Neosonics in developing countries


Bacterial Meningitis (BM) is associated with high case fatality rates (20-50%), causing around 60,000 annual newborn deaths, further 180.000 annual deaths in older children (1-59 months), and significant sequelae among survivors.


In under-resourced regions, diagnostic dilemmas are common in patients with suspected BM, because history and physical examination alone are insufficient to confirm/exclude the diagnosis. Lumbar puncture (LP) to draw a sample of cerebrospinal fluid (CSF) is an essential investigation, but difficult to perform and potentially hazardous for the sick child. Moreover, CSF processing requires specific laboratory infrastructures seldom available in poor settings.


Clearly and in this context, effectively detecting new meningitis episodes is a challenge that has not yet been adequately resolved. Indeed, the majority of meningitis episodes are either directly missed, or often only detected after they have caused the death of the patient, or at such an advanced stage that adverse outcomes are difficult to prevent. In such settings, BM associated case fatality rates have been estimated to approach 50%, and the number of survivors with sequelae is also dramatically high. Moreover, in the absence of adequate laboratory support, clinicians often opt for not conducting LPs, which makes meningitis cases diagnosed the tip of the iceberg of all occurring episodes. Neonatal mortality and morbidity is raised in this context by factors like hygiene but also by under-diagnosis and misdiagnosis of the disease. Thus, Neosonics can be used to recognize the disease, administer appropriate medication and help saving lives.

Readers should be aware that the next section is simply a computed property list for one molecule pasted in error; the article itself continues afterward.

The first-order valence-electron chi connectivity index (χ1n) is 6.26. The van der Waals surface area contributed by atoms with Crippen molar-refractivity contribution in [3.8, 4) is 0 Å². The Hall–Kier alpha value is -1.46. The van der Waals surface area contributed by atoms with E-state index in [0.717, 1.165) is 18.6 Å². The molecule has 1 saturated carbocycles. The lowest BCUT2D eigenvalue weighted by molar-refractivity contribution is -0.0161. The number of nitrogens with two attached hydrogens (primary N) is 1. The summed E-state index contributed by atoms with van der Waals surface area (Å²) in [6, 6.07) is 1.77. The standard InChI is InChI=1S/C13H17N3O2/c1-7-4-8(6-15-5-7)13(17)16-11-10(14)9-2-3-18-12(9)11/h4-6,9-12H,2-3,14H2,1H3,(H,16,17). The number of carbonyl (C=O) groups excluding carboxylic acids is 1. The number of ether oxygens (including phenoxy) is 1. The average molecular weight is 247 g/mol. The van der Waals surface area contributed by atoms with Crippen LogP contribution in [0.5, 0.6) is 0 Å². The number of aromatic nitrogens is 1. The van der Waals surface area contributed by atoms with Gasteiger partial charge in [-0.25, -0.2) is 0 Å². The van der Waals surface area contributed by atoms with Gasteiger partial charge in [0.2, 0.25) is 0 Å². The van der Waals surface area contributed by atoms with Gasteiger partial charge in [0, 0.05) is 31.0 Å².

Manhiça’s Health Research Centre (CISM) in Mozambique was founded with the support of Spanish Government, Hospital Clinic Foundation (Barcelona) and ISGlobal Barcelona to provide clinical, research support and training to the Manhiça District Hospital. Thanks to this support they can now perform LPs and analyze the sample but still many neonatal cases are overlooked due to the inespecificity of the disease in the youngest and most vulnerable. Neosonics could be used to rapidly screen those infants with meningeal signs and make a fast recognition of the risk level of these patients.


Manhiça’s inhabitants are now more aware of the devastating effects of infectious diseases, including sepsis and meningitis, thanks to the work done by ISGlobal. Such initiatives intend to have a local impact on society and health that serves as a benchmark model to be escalated throughout the African continent.